Kavala: Former world junior champion Indian Grandmaster Abhijeet Gupta agreed for a quick draw with overnight joint leader Adam Tukhaev of Ukraine to tie for the first place in the Kavala International Open Chess tournament here.
There was more good news for the Indians in the fray as Dronavalli Harika held Grandmaster Andrey Rychagov of Russia to a hard-fought draw in the concluding round and achieved her second Grandmaster norm.
Harika now needs one more norm before she becomes the second Indian girl after Koneru Humpy to get the Grandmaster title. S Vijayalakshmi is the other Indian woman, who has completed her Grandmaster norms but not been a very active player in the past few years.
Abhijeet just did the needful during the match.
Playing the black side of his reliable Berlin defence, he had a chance if Tukhaev wanted to fight for a win but the Ukrainian showed his peaceful intentions early.
The match lasted a mere five minutes and as if taking a cue from the top board game, Nidjat Mamedov of Azerbaijan followed suit against Gabriel Sargissian of Armenia, while an all-Armenian duel between Hrant Melkumyan and Zaven Andriasian also reached the same result.
Thus, in the end it was a two-way tie for the top spot with Abhijeet and Tukhaev locked on seven points apiece. The first tie-break based on progressive score was equal but in the second tie-break based on opponents’ score in the event, Abhijeet came only second.
However, the cash prize was equally divided.
Abhijeet was a class act in the tournament winning five and drawing four games. All his draws came with black pieces and three of those were almost effortless. The white pieces proved pivotal as Abhijeet won all the five games with what is regarded as the favourable colour in the game.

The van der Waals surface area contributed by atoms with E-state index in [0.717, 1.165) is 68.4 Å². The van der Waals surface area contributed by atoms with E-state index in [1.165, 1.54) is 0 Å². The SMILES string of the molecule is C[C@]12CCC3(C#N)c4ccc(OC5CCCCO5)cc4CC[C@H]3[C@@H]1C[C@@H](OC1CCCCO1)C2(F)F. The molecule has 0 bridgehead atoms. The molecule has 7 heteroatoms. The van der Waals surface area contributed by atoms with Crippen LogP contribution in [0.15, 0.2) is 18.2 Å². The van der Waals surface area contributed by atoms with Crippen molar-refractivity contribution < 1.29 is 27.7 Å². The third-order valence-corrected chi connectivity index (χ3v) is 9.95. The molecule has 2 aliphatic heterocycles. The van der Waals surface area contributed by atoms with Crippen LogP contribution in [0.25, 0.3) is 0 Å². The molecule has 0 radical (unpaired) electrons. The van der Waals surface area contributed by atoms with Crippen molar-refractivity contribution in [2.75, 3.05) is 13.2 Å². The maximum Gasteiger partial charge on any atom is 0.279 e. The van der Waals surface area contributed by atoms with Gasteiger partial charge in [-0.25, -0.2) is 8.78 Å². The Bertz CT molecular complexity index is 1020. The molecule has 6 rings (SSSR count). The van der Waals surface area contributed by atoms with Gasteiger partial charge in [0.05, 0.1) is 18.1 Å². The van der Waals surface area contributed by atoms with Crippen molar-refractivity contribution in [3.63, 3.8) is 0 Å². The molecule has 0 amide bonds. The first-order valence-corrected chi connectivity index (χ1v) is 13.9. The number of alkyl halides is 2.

The icing on the cake for the BPCL employee was an increase in the ELO rating, which currently takes him past the 2600 mark for the first time in his career.
“This tournament went really on expectations after I won my game against Vorobiov in the seventh round. Rychagov lost to me under pressure and Adam (Tukhaev) did not want undue risk which is normal in last round of a tournament like this,” observed Abhijeet.
“Of course getting to 2600 was equally important for me, I have been around it for some time and this time I was almost hoping that I will breach the mark, hopefully the trend will continue in the next tournament at Chalkida in a couple of days time,” he added.
Meanwhile, after a brilliant start Grandmaster Tejas Bakre could only finish with a half point from the last two rounds but was still the second best performing Indian after Abhijeet.
Tejas, with six points in his kitty finished ninth overall.
Harika was all smile after taking a much needed draw. Rychagov initially refused the draw and was seen pressing for an advantage in the King’s Indian defence game by Harika, who had to come up with some resourceful play to salvage the half point.
“I have learnt through experience that it is never easy to draw when you need to, I was just trying to find the best moves to keep his attack in check and he finally allowed to liquidate in to a drawn endgame,” Harika said after the game.
Among other Indians in the fray, Vishnu Prasanna lost in the final round but still managed to make his International Master norm. Vishnu now hopes to cross the 2400 ElO rating mark to get the confirmation of the title.
IM Sahaj Grover again misplayed a won position and had to sign a peace deal with Pap Mesa of Serbia. Sahaj had to be content with the best under-16 player prize and around 15 ElO rating points from the tournament.